Mortgage rates have risen slightly in recent months, but remain generally low. The 30-year fixed rates are just over 3%, and the 15-year rates are less than 2.5%.
Even as mortgage rates rise, data from Freddie Mac shows rates are still significantly lower than they were before the start of the COVID-19 pandemic:
Rates are expected to continue to rise this year, however. The Federal Reserve announced that it plans to hike the federal funds rate three times in 2022 and that it will cut its asset purchases at a rate twice as fast as expected. This means that interest rates are expected to rise in 2022.
Mortgage rates today
Mortgage Refinance Rate Today
Use our free mortgage calculator to see how today’s mortgage rates would impact your monthly payments. By inserting different rates and terms, you will also understand how much you will be paying over the life of your mortgage.
Your estimated monthly payment
- Pay a 25% higher down payment would save you money $ 8,916.08 on interest charges
- Lower the interest rate by 1% would save you $ 51,562.03
- Pay an extra fee $ 500 each month would reduce the loan term by 146 month
Click âMore Detailsâ for tips on how to save money on your long-term mortgage.
What is a mortgage rate?
A mortgage rate is the interest you pay on the money you borrow from a lender to buy or refinance your home. These are basically the fees you pay to borrow, expressed as a percentage. For example, you can take out a mortgage for $ 200,000 plus an interest rate of 2.75%.
There are two types of mortgage rates: fixed rates and adjustable rates.
A fixed rate mortgage lock in your rate for the duration of your mortgage. Even if the rates in the US market go up or down, your rate will stay the same. This is a particularly good offer at the moment, as rates are at historically low levels overall.
A adjustable rate mortgage keeps your rate the same for a predetermined amount of time, then changes it periodically. A 5/1 ARM locks in your rate for the first five years, then the rate fluctuates once a year. It’s a riskier approach nowadays because you risk your rate going up later because the rates are low right now.
How are mortgage rates determined?
Mortgage rates are determined by a combination of factors – some you can control and some you cannot.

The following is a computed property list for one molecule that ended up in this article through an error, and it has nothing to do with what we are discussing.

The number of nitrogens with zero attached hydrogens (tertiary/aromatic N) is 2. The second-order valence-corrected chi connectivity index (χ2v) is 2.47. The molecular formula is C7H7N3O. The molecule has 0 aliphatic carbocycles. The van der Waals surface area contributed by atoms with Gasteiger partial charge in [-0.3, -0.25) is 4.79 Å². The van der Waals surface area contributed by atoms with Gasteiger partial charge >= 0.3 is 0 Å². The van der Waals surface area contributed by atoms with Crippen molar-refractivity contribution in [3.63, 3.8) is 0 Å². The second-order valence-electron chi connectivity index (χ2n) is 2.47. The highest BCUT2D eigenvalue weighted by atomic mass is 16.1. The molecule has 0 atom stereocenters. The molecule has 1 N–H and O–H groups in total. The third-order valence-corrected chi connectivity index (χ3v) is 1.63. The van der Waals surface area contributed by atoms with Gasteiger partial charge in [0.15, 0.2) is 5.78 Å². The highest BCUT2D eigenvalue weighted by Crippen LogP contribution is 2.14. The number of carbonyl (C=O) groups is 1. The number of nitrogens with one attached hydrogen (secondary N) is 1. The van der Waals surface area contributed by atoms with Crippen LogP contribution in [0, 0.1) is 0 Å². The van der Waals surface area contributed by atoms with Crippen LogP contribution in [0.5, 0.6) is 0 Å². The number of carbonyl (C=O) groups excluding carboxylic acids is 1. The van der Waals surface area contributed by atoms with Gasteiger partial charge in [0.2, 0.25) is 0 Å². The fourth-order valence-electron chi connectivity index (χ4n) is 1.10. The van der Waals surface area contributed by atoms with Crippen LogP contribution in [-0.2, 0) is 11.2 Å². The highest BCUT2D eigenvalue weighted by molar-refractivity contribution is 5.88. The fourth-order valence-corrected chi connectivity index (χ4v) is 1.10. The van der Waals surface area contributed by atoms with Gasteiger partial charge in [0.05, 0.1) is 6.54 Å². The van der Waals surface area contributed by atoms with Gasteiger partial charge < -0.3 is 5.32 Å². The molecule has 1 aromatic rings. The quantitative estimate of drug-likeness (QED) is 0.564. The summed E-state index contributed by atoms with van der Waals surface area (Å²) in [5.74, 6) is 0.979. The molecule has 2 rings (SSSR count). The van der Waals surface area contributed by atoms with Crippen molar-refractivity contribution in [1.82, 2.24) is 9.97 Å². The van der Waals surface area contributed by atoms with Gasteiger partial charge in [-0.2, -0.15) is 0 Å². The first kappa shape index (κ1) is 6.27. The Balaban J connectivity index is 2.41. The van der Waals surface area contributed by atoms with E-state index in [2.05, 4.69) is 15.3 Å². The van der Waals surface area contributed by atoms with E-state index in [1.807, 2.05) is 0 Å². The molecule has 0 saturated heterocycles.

The main external factor is economy. Interest rates tend to be higher when the US economy is booming and lower when it is struggling. The two main economic factors that affect mortgage rates are employment and inflation. When the number of jobs and inflation increase, mortgage rates tend to rise.
You can control your finances, although. The better your credit score, debt-to-income ratio, and down payment, the lower your rate should be.
Finally, your mortgage rate depends on what type of mortgage you obtain. Government guaranteed mortgages (like FHA, VA, and USDA loans) charge the lowest rates, while jumbo mortgages charge the highest rates. You will also benefit from a lower rate with a shorter mortgage term.
How to choose a mortgage lender?
First, think about what type of mortgage you want. The best mortgage lender will be different for an FHA mortgage than for a VA mortgage.
A lender should be relatively affordable. You shouldn’t need a very high credit score or down payment to get a loan. You also want it to offer good rates and charge reasonable fees.
Once you’re ready to start shopping for homes, apply for pre-approval with your top three or four. A pre-approval letter indicates that the lender wants to lend you up to a certain amount, at a specific interest rate. When you are pre-approved, your mortgage rate is locked in for 60 to 90 days. With a few pre-approval letters in hand, you can compare each lender’s offer.
When you apply for pre-approval, a lender does a serious credit investigation. A bunch of serious questions on your report can hurt your credit score, unless it’s for the purpose of finding the best rate.
If you limit your rate purchases to about a month, the credit bureaus will understand that you are looking for a home and should not hold each individual claim against you.